Infrastructure demolished by years of warfare? Need to get 25 troopers, an artillery piece or 5,000 pounds of general cargo over the Rhine without a bridge? No problem, just use any one of about 20,000 DUKW amphibious transports!
It’s actually another GMC 6×6 in disguise (like the clubmobile and the optical repair truck, only I didn’t build this DUKW conversion with greenstuff. Credit for this great little vehicle goes to H&R)
DUKWs were used by the infantry, engineers, rangers, artillery, and service support units, ferrying weapons and ammunition, troops and supplies to the beach landings or across rivers.
I’ve painted my DUKW with Red Cross banners. It is acting as an ambulance ferrying the wounded safely over the water back to the Allied held territory.
Of course not everything can be transported over the water like this, if you’re looking to cross with an armoured brigade or two the best solution is to call on the engineers.
Often at the forefront of the advance Combat engineers were tasked with a variety of jobs such as breaching obstacles, destroying enemy strongpoints, clearing minefields and unexploded ordinance, bulldozing roads and constructing bridges, all potentially under fire in active combat zones. These highly skilled and resourceful units were on hand with the tools required to do whatever it took to keep the advancing armies moving forward.
This little piece is the ubiquitous Dodge WC 51, the American engineer’s utility vehicle of choice. (Also, check out the huge mold line I left on this thing! Criminal negligence right there.)
Royal Corps of Signals.
In a time when “loose lips sank ships” and fifth columnists lurked in every switchboard you couldn’t just pick up the phone and ask to be connected to Whitehall. So how did the top secret messages get around? By dispatch rider.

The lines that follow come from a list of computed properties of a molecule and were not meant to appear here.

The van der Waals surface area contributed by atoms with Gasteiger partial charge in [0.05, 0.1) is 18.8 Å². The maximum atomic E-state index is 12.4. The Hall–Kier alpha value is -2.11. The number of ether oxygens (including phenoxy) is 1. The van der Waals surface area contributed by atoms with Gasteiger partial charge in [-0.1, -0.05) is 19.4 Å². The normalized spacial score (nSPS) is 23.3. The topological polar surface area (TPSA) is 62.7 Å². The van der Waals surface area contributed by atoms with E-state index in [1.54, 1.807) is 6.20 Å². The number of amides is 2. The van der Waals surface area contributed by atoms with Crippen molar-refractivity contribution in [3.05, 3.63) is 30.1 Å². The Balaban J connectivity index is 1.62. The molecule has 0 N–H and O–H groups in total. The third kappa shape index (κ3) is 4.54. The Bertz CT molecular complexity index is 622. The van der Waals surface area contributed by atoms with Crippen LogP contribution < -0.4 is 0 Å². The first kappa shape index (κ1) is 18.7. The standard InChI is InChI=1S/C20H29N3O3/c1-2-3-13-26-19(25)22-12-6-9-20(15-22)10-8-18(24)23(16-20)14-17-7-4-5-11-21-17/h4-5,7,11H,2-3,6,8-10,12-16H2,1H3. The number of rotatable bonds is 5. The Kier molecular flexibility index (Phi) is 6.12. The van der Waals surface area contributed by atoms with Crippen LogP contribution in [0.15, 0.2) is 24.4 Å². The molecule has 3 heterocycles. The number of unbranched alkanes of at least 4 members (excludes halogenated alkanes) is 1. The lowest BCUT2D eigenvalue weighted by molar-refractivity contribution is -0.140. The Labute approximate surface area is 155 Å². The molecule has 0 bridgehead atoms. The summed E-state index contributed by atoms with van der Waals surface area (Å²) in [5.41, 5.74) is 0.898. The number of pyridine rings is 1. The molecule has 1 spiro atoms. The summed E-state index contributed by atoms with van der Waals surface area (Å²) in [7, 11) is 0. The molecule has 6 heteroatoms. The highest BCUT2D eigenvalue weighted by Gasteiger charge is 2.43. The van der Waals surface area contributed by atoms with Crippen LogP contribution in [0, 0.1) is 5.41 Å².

These riders braved rain hail and air raid to deliver their messages by hand, and German bombardiers didn’t much care for the old adage “don’t shoot the messenger.”
The Royal Corps of Signals was tasked with all kinds of communications support for British forces both home and abroad. This kind of combat support role was critical and often they were the guys bailing wires under sniper fire and getting it in the neck when the radios didn’t work.
Incidentally, these are the guys who until recently had a squad of stunt riders who mounted human pyramids on motorcycles at festivals and shows. Now THAT might have been a fun piece to make in 6mm scale!
Another role of the signals and communications units was cryptology. In December of 1944 a couple of American SIGABA operators at the Signal company message centre in Wiltz Luxembourg Harry Stuts and Richard Brookins decided to get out of the office and took the lead on an initiative that would have a lasting impact on the people of Wiltz for generations to come.
On the eve of St Nicolas day they arranged a big event for the local children. Brookins, dressed up in borrowed priests robes and mitre, beard and staff as jolly St Nick was driven about in an army jeep visiting schools and handing out treats for the kids. The GI’s put on a show in the castle square. They sang songs and played games. The nuns made hot chocolate and it was even captured on film by a couple of combat cameramen who happened to be passing through.